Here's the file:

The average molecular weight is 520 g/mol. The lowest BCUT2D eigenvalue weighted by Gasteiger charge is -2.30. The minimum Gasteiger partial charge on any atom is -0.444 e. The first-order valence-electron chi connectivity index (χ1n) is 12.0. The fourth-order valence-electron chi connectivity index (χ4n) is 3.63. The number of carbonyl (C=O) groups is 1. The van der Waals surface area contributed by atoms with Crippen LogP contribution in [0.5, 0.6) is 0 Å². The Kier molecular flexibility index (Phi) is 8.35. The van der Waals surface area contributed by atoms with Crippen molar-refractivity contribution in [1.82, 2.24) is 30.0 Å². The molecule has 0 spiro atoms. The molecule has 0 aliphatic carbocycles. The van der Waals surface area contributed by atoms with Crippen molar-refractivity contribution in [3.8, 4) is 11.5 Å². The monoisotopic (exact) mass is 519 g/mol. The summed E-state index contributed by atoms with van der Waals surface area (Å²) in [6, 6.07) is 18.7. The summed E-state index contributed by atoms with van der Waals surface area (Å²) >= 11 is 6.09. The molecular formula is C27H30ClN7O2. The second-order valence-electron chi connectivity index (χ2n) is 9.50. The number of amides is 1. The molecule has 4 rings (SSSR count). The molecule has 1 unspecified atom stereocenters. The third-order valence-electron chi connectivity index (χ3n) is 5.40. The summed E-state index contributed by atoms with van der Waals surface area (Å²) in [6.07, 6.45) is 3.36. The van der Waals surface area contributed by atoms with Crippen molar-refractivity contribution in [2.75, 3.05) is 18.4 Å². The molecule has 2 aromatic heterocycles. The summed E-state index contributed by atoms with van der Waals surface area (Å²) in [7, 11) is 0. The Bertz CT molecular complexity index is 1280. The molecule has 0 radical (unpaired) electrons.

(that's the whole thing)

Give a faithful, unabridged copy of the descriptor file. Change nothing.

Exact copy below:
The average molecular weight is 520 g/mol. The lowest BCUT2D eigenvalue weighted by Gasteiger charge is -2.30. The minimum Gasteiger partial charge on any atom is -0.444 e. The first-order valence-electron chi connectivity index (χ1n) is 12.0. The fourth-order valence-electron chi connectivity index (χ4n) is 3.63. The number of carbonyl (C=O) groups is 1. The van der Waals surface area contributed by atoms with Crippen LogP contribution in [0.5, 0.6) is 0 Å². The Kier molecular flexibility index (Phi) is 8.35. The van der Waals surface area contributed by atoms with Crippen molar-refractivity contribution in [1.82, 2.24) is 30.0 Å². The molecule has 0 spiro atoms. The molecule has 0 aliphatic carbocycles. The van der Waals surface area contributed by atoms with Crippen molar-refractivity contribution in [3.8, 4) is 11.5 Å². The monoisotopic (exact) mass is 519 g/mol. The summed E-state index contributed by atoms with van der Waals surface area (Å²) in [6, 6.07) is 18.7. The summed E-state index contributed by atoms with van der Waals surface area (Å²) >= 11 is 6.09. The molecular formula is C27H30ClN7O2. The second-order valence-electron chi connectivity index (χ2n) is 9.50. The number of amides is 1. The molecule has 4 rings (SSSR count). The molecule has 1 unspecified atom stereocenters. The third-order valence-electron chi connectivity index (χ3n) is 5.40. The summed E-state index contributed by atoms with van der Waals surface area (Å²) in [6.07, 6.45) is 3.36. The van der Waals surface area contributed by atoms with Crippen molar-refractivity contribution in [2.75, 3.05) is 18.4 Å². The molecule has 2 aromatic heterocycles. The summed E-state index contributed by atoms with van der Waals surface area (Å²) in [7, 11) is 0. The Bertz CT molecular complexity index is 1280. The molecule has 0 radical (unpaired) electrons.